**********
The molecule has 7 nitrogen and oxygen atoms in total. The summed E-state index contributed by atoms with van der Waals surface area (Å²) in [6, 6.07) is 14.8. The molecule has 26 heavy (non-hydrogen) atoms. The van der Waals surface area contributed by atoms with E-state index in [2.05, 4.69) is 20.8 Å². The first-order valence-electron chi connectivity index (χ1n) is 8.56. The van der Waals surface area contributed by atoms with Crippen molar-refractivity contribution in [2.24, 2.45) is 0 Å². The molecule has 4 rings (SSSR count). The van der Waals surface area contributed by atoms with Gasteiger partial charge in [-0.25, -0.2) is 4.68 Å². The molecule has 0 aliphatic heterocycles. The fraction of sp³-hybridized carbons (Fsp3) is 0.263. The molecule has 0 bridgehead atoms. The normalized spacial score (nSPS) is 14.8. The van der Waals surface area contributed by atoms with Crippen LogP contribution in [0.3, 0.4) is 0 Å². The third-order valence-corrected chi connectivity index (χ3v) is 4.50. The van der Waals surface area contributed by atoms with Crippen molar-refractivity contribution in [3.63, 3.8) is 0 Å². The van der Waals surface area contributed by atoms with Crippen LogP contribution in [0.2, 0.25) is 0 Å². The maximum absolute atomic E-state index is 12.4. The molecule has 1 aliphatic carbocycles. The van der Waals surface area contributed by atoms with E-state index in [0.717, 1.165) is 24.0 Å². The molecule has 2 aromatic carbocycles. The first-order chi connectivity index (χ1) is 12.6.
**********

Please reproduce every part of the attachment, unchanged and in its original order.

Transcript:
The molecule has 7 nitrogen and oxygen atoms in total. The summed E-state index contributed by atoms with van der Waals surface area (Å²) in [6, 6.07) is 14.8. The molecule has 26 heavy (non-hydrogen) atoms. The van der Waals surface area contributed by atoms with E-state index in [2.05, 4.69) is 20.8 Å². The first-order valence-electron chi connectivity index (χ1n) is 8.56. The van der Waals surface area contributed by atoms with Crippen molar-refractivity contribution in [2.24, 2.45) is 0 Å². The molecule has 4 rings (SSSR count). The van der Waals surface area contributed by atoms with Gasteiger partial charge in [-0.25, -0.2) is 4.68 Å². The molecule has 0 aliphatic heterocycles. The fraction of sp³-hybridized carbons (Fsp3) is 0.263. The molecule has 0 bridgehead atoms. The normalized spacial score (nSPS) is 14.8. The van der Waals surface area contributed by atoms with Crippen LogP contribution in [0.3, 0.4) is 0 Å². The third-order valence-corrected chi connectivity index (χ3v) is 4.50. The van der Waals surface area contributed by atoms with Crippen molar-refractivity contribution in [3.63, 3.8) is 0 Å². The van der Waals surface area contributed by atoms with Crippen LogP contribution in [0.2, 0.25) is 0 Å². The maximum absolute atomic E-state index is 12.4. The molecule has 1 aliphatic carbocycles. The van der Waals surface area contributed by atoms with E-state index in [0.717, 1.165) is 24.0 Å². The molecule has 2 aromatic carbocycles. The first-order chi connectivity index (χ1) is 12.6.